Haeinsa Temple
1 History of Haeinsa Temple
  haeinsa Haeinsa temple was built by two priests, Suneung and Ijong in the third year of King Aejang(800 - 809) of Silla. During the Joseon Dynasty the temple underwent many fires and subsequent reconstructions. The name of the temple was derived from the Garlandsutra. The temple was originally built to propagate the philosophy and thought contained in the Avatamsaka-sutra. The temple is also known as that of the Law because it preserves the Tripitaka Koreana. The temple is complete with the three institutes for Son(Zen), Lecture and the Law.
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2 Cultural Treasures of Haeinsa Temple
  The temple preserves many national treasures and other important cultural properties including the woodblocks of Tripitaka Koreana (National Treasure No. 32), the Storage Buildings (National Treasure No. 52), the Memorial Stone Stele for the King's Teacher Wongyeong (Treasure No. 128), the Three-story Stone Pagoda from the Wolgwang temple site (Treasure No. 129), the Rock-cut Standing Buddha from Chiin-ri, Hapcheon (Treasure No. 222), Seated Stone Buddha from Cheongyangsa temple (Treasure No. 265), the Three-story Stone Pagoda from Cheongyangsa temple(Treasure No. 266) costumes of King and Queen Gwanghaegun and their court lady (Important Folklore Material No. 3) and many others.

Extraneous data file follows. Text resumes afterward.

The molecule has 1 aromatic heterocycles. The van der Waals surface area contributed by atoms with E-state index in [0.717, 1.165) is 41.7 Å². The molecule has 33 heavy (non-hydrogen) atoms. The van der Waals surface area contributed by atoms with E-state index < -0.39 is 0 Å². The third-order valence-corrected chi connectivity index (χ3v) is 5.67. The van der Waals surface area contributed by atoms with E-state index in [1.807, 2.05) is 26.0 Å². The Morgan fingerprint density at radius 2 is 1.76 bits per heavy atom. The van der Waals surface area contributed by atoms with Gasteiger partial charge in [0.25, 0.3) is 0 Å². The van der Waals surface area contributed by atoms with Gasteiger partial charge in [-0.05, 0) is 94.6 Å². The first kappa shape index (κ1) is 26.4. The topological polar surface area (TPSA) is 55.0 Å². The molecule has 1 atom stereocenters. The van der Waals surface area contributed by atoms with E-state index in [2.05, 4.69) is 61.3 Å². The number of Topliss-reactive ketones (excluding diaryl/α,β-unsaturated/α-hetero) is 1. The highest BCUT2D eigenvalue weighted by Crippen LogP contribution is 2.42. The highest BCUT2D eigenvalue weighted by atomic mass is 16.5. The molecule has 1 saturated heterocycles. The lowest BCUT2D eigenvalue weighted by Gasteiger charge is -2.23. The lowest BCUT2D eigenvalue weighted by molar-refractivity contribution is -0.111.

3 JANGGYEONG PANGO - The Storage Buildings
  haeinsa temple3 The Storage Buildings are the oldest ones in this temple which house the world cultural heritage of more than 80,000 printing woodblocks of the 13th century. The buildings consist of two long buildings placed on the north and south with two smaller ones on the east and west between them thus forming a rectangle. The buildings showing the architectural style of the early Joseon period are noted not only for their beauty but also for their scientific devices for the prevention of humidity, and also for ventilation and climate control, the devices which enabled the preservation of the printing woodblocks of the Tripitaka Koreana for such a long time.
4 Printing Woodblocks
  woodblocks 4 These printing Woodblocks were carved in 16 years from 1236 to 1251 during the reign of King Gojong of Goryeo. The Tripitaka Koreana refers to the complete collection of Buddhist sutras, the laws and discourses the so-called "three baskets." The Tripitaka Koreana is called by its various names in Korea. The first edition of the Tripitaka Koreana was burnt in 1232 by the Mongols and in 1236 when the Mongols again invaded Goryeo the kingdom created the Office of Tripitaka Koreana to carve the second edition of the Tripitaka Koreana as a means of warding off the foreign invasion by the strength of Buddha. This is not only the oldest collection of Buddhist canons but it is also renowned for its accuracy and refined calligraphic style.
5 Haeinsa temple and Mt. Gayasan
  haein temple+ mt kaya Mt. Gayasan behind Haeinsa Monastery, a branch of the Mt. Sobaeksan Range, is 1,430 meters above sea level and is one of the eight scenic wonders of Korea. The only flint mountain in the Gyeongsang-do Province, which is covered with protruding rocks of fantastic shapes and the four-kilometer long valley from the foot of the mountain to the monastery itself, called the Valley of Hongyu-dong, boasts a fantastic scenery comparable to the Ongnyucheon in Mt. Geumgangsan. In spite of many wars and revolts, Mt. Gayasan has been able to protect the world - famous Tripitaka Koreana for more than six centuries, and is also famous as a sacred place of state-protecting Buddhism. Monk Samyong who fought against the Japanese during the 16th century Japanese invasion, lived his last days here and was buried here. Haeinsa became a famous monastery because Mt. Gayasan embraced it, and Mt. Gayasan became a famous spiritual mountain because of Haeinsa.